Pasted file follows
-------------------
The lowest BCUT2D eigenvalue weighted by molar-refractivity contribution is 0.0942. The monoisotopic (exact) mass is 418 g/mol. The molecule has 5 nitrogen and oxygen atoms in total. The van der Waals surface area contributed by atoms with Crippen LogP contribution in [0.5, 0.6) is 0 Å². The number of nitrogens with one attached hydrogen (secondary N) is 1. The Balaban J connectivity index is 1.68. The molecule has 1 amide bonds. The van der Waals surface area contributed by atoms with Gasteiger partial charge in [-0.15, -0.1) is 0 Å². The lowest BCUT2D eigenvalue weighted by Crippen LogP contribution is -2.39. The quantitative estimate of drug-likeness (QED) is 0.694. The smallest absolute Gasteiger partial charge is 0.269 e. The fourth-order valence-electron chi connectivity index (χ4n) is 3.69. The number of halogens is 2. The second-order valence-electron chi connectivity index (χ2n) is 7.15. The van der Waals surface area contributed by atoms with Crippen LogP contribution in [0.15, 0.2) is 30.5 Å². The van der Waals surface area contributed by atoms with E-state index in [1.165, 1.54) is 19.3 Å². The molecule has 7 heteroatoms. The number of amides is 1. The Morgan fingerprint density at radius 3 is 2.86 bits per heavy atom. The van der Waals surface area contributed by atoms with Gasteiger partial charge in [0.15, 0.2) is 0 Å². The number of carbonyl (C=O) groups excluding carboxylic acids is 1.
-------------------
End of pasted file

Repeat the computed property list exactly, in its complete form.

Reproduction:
The lowest BCUT2D eigenvalue weighted by molar-refractivity contribution is 0.0942. The monoisotopic (exact) mass is 418 g/mol. The molecule has 5 nitrogen and oxygen atoms in total. The van der Waals surface area contributed by atoms with Crippen LogP contribution in [0.5, 0.6) is 0 Å². The number of nitrogens with one attached hydrogen (secondary N) is 1. The Balaban J connectivity index is 1.68. The molecule has 1 amide bonds. The van der Waals surface area contributed by atoms with Gasteiger partial charge in [-0.15, -0.1) is 0 Å². The lowest BCUT2D eigenvalue weighted by Crippen LogP contribution is -2.39. The quantitative estimate of drug-likeness (QED) is 0.694. The smallest absolute Gasteiger partial charge is 0.269 e. The fourth-order valence-electron chi connectivity index (χ4n) is 3.69. The number of halogens is 2. The second-order valence-electron chi connectivity index (χ2n) is 7.15. The van der Waals surface area contributed by atoms with Crippen LogP contribution in [0.15, 0.2) is 30.5 Å². The van der Waals surface area contributed by atoms with E-state index in [1.165, 1.54) is 19.3 Å². The molecule has 7 heteroatoms. The number of amides is 1. The Morgan fingerprint density at radius 3 is 2.86 bits per heavy atom. The van der Waals surface area contributed by atoms with Gasteiger partial charge in [0.15, 0.2) is 0 Å². The number of carbonyl (C=O) groups excluding carboxylic acids is 1.